I thought to myself as this movie was on last night, “You know, this movie has nothing to do with Easter directly.” True, but people love it more for it being inspirational. Of course, this movie would be more identified with Passover instead of strictly Easter, so don’t write in or comment that I don’t know my religious holidays, because I do know.
I guess people just love this movie so much and people still turn out to watch it once a year, even though you can readily watch the movie on any number of home video formats that it has been released on over the years.
While “The Ten Commandments” is not my favorite biblical epic, I got to thinking about when my two favorites appeared for the first time on television.
“The Robe” premiered on ABC on Easter Sunday, March 26, 1967.
My favorite film of all time, “Ben-Hur”, premiered on CBS Sunday, February 14, 1971 and was watched by over 85 million people (a record for a movie on TV at the time).
So, it’s come to this. Our favorite crew against these plastic-looking blobs on the planet Deneva that afflict pain and mind control against their victims. In a nutshell, that sums up the episode “Operation: Annihilate!”
In this episode, we finally get to meet some unfortunate victims of Captain Kirk’s family. His brother Sam (played by Shatner with a moustache) is DOA in this plot. Aurelan, his sister-in-law, and Peter, his nephew. Aurelan dies in a very memorable scene in sickbay. Peter never really comes out of it, at least in the footage that made the cut. There was a scene filmed, intended to be at the very end of the episode, in which Peter appears on the bridge and tells his Uncle that he is staying behind on Deneva.
Let’s take a moment to talk about the creatures themselves. Take a look at this image:
I know the show was on a tight budget, but could they have made the parasites a little more believable? It doesn’t take away from the potential of the story line for me if they are 100% realistic or not. The viewer has to suspend their disbelief to the max on this aspect of the story. I feel that someone who doesn’t know what they’re watching could flip over to this and instantly think the show is hokey because of these rather fake looking parasites.
What saves this episode for me is the excellent performance, as always, from Leonard Nimoy. Spock has to go through a lot here to find the solution of how to cure the Denevans of this affliction. Isn’t it convenient that he has the forgotten inner eyelid? Those Vulcans, saving the day in unexpected ways!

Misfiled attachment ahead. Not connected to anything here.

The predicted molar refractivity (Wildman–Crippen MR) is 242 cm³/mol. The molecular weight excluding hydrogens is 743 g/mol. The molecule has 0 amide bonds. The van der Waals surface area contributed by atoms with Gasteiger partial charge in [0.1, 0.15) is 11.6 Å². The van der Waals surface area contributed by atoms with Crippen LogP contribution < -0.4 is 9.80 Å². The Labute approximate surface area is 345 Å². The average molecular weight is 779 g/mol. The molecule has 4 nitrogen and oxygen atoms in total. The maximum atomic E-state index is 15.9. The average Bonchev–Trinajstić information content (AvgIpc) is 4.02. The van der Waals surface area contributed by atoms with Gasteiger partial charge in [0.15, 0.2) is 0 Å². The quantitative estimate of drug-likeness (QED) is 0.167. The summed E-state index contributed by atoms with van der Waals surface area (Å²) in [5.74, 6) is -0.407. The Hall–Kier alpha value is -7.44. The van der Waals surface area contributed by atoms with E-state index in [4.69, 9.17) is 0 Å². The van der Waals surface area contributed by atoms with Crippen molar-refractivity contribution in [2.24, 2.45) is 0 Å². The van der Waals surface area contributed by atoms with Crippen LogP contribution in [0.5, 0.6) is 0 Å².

So, that ends the first season of Star Trek. I will be writing a post in the next few days of my impressions of the season as a whole. Of course, the regular weekly reviews will resume on September 15th with “Amok Time.”
Recently we got tired of the arrangement of our living room. I felt that the speakers were not configured properly to totally enjoy watching a movie in 5.1 surround sound at home. So, we reconfigured our living room and arranged the speakers in a more favorable configuration. It sounded pretty good. It needs to be said here that we don’t actually have the .1 part. You see, we never bought a subwoofer. That got me to thinking, “Gee, I should really do something about that!”
Well, we are going to get one. But then another problem came up. Newer Blu-ray movies are in sound formats that our receiver can’t decode. The standard formats are Dolby TrueHD and DTS-HD Master Audio. Even newer than that are Dolby Atmos and DTS-X, which are more directional sound formats than traditional surround sound. A favorite YouTube channel of mine, TechMoan, has a great video where he installed some Dolby Atmos speakers in his living room, and explains Dolby Atmos as well, you can watch that at this link.
What spurred this thinking on was when I was watching one of my favorite movies recently, “Close Encounters of the Third Kind.” Greg noticed that the Blu-ray had both Dolby TrueHD and DTS-HD Master Audio. While we could decode the Dolby sound, when we tried to use the DTS track, it just came back in 2 channels instead of 6. Our receiver is a 10-year old model. Here’s a photo in case you’re curious:
That’s a Sony STR DG-810. It’s actually capable of 6.1 channels, you could add a surround back speaker to the mix. It’s a good unit, we got it from someone here in Knoxville via Craigslist for only $75, at a time when a very old RCA receiver we had started emitting very bad ground loop noise. In a very strapped budget mode, it was a good buy at that time.
Now, however, we have a more flexible budget to play with. After looking around at various websites, we decided to go with the Onkyo TX-NR555. This amp is a beast, at least as far as we’re concerned. It’s capable of 7.2 channels, 80W of power per channel, for up to 980W. Here is a photo of the new receiver in its home:
Let me tell you, this receiver is sweet. It takes a complicated setup of several devices in our home theater and lets us run it through one unit. It eliminated a whole bunch of cables from our wiring. That is a major fringe benefit. It’s very convenient to be able to do that. Watching CE3K with the true DTS-HD Master Audio is like night and day. Particularly when you hear alien ship flybys. The whooshes in surround sound make it very real, like you are really there.
I am very happy with this purchase. It was about time that we upgraded!
Maybe someday, the price of 4K will come down enough to where we might consider that purchase. Probably not for several years, at least.